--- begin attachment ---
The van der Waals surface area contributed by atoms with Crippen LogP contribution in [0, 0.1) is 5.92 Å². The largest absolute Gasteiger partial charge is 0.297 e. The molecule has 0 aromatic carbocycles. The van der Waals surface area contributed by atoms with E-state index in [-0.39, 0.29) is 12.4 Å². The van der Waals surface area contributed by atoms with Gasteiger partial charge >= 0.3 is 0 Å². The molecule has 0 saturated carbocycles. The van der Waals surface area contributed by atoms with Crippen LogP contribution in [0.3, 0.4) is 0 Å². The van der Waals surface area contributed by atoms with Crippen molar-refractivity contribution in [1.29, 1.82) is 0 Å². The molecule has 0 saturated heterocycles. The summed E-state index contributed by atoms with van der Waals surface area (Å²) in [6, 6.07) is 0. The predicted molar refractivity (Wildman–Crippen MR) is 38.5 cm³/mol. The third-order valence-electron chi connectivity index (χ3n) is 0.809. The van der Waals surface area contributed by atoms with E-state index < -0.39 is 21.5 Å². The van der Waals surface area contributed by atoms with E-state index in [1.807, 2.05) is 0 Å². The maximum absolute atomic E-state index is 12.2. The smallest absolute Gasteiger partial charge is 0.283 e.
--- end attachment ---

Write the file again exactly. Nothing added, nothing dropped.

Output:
The van der Waals surface area contributed by atoms with Crippen LogP contribution in [0, 0.1) is 5.92 Å². The largest absolute Gasteiger partial charge is 0.297 e. The molecule has 0 aromatic carbocycles. The van der Waals surface area contributed by atoms with E-state index in [-0.39, 0.29) is 12.4 Å². The van der Waals surface area contributed by atoms with Gasteiger partial charge >= 0.3 is 0 Å². The molecule has 0 saturated carbocycles. The van der Waals surface area contributed by atoms with Crippen LogP contribution in [0.3, 0.4) is 0 Å². The van der Waals surface area contributed by atoms with Crippen molar-refractivity contribution in [1.29, 1.82) is 0 Å². The molecule has 0 saturated heterocycles. The summed E-state index contributed by atoms with van der Waals surface area (Å²) in [6, 6.07) is 0. The predicted molar refractivity (Wildman–Crippen MR) is 38.5 cm³/mol. The third-order valence-electron chi connectivity index (χ3n) is 0.809. The van der Waals surface area contributed by atoms with E-state index < -0.39 is 21.5 Å². The van der Waals surface area contributed by atoms with E-state index in [1.807, 2.05) is 0 Å². The maximum absolute atomic E-state index is 12.2. The smallest absolute Gasteiger partial charge is 0.283 e.